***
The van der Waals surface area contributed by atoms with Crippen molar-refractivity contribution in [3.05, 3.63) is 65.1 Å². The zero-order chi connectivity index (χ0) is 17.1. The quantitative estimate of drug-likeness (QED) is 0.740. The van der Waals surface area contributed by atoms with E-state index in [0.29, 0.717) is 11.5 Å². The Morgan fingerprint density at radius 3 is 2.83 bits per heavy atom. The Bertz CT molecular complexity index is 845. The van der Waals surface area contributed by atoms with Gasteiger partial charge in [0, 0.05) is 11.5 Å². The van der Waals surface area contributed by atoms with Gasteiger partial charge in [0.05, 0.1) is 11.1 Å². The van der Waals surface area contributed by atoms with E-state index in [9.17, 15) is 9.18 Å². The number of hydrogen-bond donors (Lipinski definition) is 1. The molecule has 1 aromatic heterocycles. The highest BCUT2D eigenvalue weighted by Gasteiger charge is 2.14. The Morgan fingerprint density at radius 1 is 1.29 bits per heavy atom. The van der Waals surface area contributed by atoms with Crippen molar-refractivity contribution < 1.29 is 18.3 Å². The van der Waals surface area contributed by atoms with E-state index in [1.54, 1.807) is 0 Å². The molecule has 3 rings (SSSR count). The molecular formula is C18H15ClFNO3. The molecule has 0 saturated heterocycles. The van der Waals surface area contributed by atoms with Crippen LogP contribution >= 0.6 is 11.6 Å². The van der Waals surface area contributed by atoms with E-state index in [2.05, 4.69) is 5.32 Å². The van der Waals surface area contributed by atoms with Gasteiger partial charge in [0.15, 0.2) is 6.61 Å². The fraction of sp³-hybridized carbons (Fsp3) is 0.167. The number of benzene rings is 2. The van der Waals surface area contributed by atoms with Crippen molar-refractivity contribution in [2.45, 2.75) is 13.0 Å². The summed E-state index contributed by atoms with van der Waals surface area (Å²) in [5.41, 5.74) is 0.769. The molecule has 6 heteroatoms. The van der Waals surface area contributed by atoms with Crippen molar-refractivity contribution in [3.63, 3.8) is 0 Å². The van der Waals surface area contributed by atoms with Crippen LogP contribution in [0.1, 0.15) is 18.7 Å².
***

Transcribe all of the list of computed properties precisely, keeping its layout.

The van der Waals surface area contributed by atoms with Crippen molar-refractivity contribution in [3.05, 3.63) is 65.1 Å². The zero-order chi connectivity index (χ0) is 17.1. The quantitative estimate of drug-likeness (QED) is 0.740. The van der Waals surface area contributed by atoms with E-state index in [0.29, 0.717) is 11.5 Å². The Morgan fingerprint density at radius 3 is 2.83 bits per heavy atom. The Bertz CT molecular complexity index is 845. The van der Waals surface area contributed by atoms with Gasteiger partial charge in [0, 0.05) is 11.5 Å². The van der Waals surface area contributed by atoms with Gasteiger partial charge in [0.05, 0.1) is 11.1 Å². The van der Waals surface area contributed by atoms with E-state index in [9.17, 15) is 9.18 Å². The number of hydrogen-bond donors (Lipinski definition) is 1. The molecule has 1 aromatic heterocycles. The highest BCUT2D eigenvalue weighted by Gasteiger charge is 2.14. The Morgan fingerprint density at radius 1 is 1.29 bits per heavy atom. The van der Waals surface area contributed by atoms with Crippen molar-refractivity contribution < 1.29 is 18.3 Å². The van der Waals surface area contributed by atoms with E-state index in [1.54, 1.807) is 0 Å². The molecule has 3 rings (SSSR count). The molecular formula is C18H15ClFNO3. The molecule has 0 saturated heterocycles. The van der Waals surface area contributed by atoms with Crippen LogP contribution >= 0.6 is 11.6 Å². The van der Waals surface area contributed by atoms with E-state index in [2.05, 4.69) is 5.32 Å². The van der Waals surface area contributed by atoms with Gasteiger partial charge in [0.15, 0.2) is 6.61 Å². The fraction of sp³-hybridized carbons (Fsp3) is 0.167. The number of benzene rings is 2. The van der Waals surface area contributed by atoms with Crippen molar-refractivity contribution in [2.45, 2.75) is 13.0 Å². The summed E-state index contributed by atoms with van der Waals surface area (Å²) in [5.41, 5.74) is 0.769. The molecule has 6 heteroatoms. The van der Waals surface area contributed by atoms with Crippen molar-refractivity contribution in [3.63, 3.8) is 0 Å². The van der Waals surface area contributed by atoms with Crippen LogP contribution in [0.1, 0.15) is 18.7 Å².